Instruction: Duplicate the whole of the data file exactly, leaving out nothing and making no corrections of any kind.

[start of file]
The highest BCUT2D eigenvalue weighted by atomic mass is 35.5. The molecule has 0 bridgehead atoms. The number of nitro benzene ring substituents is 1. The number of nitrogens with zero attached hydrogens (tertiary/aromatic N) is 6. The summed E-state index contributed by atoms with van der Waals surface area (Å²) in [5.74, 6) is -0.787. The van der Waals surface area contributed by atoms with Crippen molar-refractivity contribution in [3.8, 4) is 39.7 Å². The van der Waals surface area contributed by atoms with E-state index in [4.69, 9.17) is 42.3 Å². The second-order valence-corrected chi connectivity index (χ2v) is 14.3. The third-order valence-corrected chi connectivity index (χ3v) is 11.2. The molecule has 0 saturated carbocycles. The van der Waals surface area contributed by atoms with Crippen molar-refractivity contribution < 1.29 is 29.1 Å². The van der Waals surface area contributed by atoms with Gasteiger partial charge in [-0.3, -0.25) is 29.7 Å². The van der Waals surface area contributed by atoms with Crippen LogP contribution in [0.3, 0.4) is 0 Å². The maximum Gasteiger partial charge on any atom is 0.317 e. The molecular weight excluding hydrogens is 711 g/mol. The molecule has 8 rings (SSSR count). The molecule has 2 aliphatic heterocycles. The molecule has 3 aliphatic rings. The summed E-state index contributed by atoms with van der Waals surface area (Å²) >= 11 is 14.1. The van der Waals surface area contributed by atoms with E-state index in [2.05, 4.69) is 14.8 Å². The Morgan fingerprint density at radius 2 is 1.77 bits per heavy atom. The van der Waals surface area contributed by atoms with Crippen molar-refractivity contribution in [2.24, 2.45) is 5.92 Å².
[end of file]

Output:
The highest BCUT2D eigenvalue weighted by atomic mass is 35.5. The molecule has 0 bridgehead atoms. The number of nitro benzene ring substituents is 1. The number of nitrogens with zero attached hydrogens (tertiary/aromatic N) is 6. The summed E-state index contributed by atoms with van der Waals surface area (Å²) in [5.74, 6) is -0.787. The van der Waals surface area contributed by atoms with Crippen molar-refractivity contribution in [3.8, 4) is 39.7 Å². The van der Waals surface area contributed by atoms with E-state index in [4.69, 9.17) is 42.3 Å². The second-order valence-corrected chi connectivity index (χ2v) is 14.3. The third-order valence-corrected chi connectivity index (χ3v) is 11.2. The molecule has 0 saturated carbocycles. The van der Waals surface area contributed by atoms with Crippen molar-refractivity contribution < 1.29 is 29.1 Å². The van der Waals surface area contributed by atoms with Gasteiger partial charge in [-0.3, -0.25) is 29.7 Å². The van der Waals surface area contributed by atoms with Crippen LogP contribution in [0.3, 0.4) is 0 Å². The maximum Gasteiger partial charge on any atom is 0.317 e. The molecular weight excluding hydrogens is 711 g/mol. The molecule has 8 rings (SSSR count). The molecule has 2 aliphatic heterocycles. The molecule has 3 aliphatic rings. The summed E-state index contributed by atoms with van der Waals surface area (Å²) >= 11 is 14.1. The van der Waals surface area contributed by atoms with E-state index in [2.05, 4.69) is 14.8 Å². The Morgan fingerprint density at radius 2 is 1.77 bits per heavy atom. The van der Waals surface area contributed by atoms with Crippen molar-refractivity contribution in [2.24, 2.45) is 5.92 Å².